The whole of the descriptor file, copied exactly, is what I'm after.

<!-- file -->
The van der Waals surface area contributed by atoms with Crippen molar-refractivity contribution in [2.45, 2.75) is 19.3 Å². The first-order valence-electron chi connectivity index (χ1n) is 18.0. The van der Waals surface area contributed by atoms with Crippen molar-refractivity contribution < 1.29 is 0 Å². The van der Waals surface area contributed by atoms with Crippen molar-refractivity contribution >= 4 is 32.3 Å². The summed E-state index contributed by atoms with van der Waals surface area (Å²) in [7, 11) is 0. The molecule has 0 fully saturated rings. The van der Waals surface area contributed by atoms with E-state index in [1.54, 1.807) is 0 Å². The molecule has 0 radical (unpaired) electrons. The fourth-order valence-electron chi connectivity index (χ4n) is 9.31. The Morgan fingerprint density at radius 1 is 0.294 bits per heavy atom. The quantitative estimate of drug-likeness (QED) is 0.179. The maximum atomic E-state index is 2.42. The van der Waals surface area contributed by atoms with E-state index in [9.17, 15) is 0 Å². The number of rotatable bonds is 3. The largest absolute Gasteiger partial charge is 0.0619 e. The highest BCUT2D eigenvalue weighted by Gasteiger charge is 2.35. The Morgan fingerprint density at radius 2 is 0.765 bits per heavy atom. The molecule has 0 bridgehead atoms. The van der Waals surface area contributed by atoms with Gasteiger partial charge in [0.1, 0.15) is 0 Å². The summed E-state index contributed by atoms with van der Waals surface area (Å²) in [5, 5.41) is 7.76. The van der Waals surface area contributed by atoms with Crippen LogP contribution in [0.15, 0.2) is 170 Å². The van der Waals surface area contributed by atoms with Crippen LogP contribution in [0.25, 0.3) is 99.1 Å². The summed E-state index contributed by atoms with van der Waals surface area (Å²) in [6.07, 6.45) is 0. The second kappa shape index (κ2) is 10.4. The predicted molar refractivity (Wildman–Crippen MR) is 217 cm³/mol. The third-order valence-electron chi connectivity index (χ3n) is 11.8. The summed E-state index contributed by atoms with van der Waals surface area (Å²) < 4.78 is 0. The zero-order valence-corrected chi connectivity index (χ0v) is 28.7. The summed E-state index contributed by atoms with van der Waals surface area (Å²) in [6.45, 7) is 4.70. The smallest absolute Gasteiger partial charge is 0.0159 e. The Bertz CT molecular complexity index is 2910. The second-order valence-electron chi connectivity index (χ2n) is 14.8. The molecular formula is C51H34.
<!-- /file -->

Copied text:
The van der Waals surface area contributed by atoms with Crippen molar-refractivity contribution in [2.45, 2.75) is 19.3 Å². The first-order valence-electron chi connectivity index (χ1n) is 18.0. The van der Waals surface area contributed by atoms with Crippen molar-refractivity contribution < 1.29 is 0 Å². The van der Waals surface area contributed by atoms with Crippen molar-refractivity contribution >= 4 is 32.3 Å². The summed E-state index contributed by atoms with van der Waals surface area (Å²) in [7, 11) is 0. The molecule has 0 fully saturated rings. The van der Waals surface area contributed by atoms with E-state index in [1.54, 1.807) is 0 Å². The molecule has 0 radical (unpaired) electrons. The fourth-order valence-electron chi connectivity index (χ4n) is 9.31. The Morgan fingerprint density at radius 1 is 0.294 bits per heavy atom. The quantitative estimate of drug-likeness (QED) is 0.179. The maximum atomic E-state index is 2.42. The van der Waals surface area contributed by atoms with E-state index in [9.17, 15) is 0 Å². The number of rotatable bonds is 3. The largest absolute Gasteiger partial charge is 0.0619 e. The highest BCUT2D eigenvalue weighted by Gasteiger charge is 2.35. The Morgan fingerprint density at radius 2 is 0.765 bits per heavy atom. The molecule has 0 bridgehead atoms. The van der Waals surface area contributed by atoms with Gasteiger partial charge in [0.1, 0.15) is 0 Å². The summed E-state index contributed by atoms with van der Waals surface area (Å²) in [5, 5.41) is 7.76. The van der Waals surface area contributed by atoms with Crippen LogP contribution in [0.15, 0.2) is 170 Å². The van der Waals surface area contributed by atoms with Crippen LogP contribution in [0.25, 0.3) is 99.1 Å². The summed E-state index contributed by atoms with van der Waals surface area (Å²) in [6.07, 6.45) is 0. The second kappa shape index (κ2) is 10.4. The predicted molar refractivity (Wildman–Crippen MR) is 217 cm³/mol. The third-order valence-electron chi connectivity index (χ3n) is 11.8. The summed E-state index contributed by atoms with van der Waals surface area (Å²) < 4.78 is 0. The zero-order valence-corrected chi connectivity index (χ0v) is 28.7. The summed E-state index contributed by atoms with van der Waals surface area (Å²) in [6.45, 7) is 4.70. The smallest absolute Gasteiger partial charge is 0.0159 e. The Bertz CT molecular complexity index is 2910. The second-order valence-electron chi connectivity index (χ2n) is 14.8. The molecular formula is C51H34.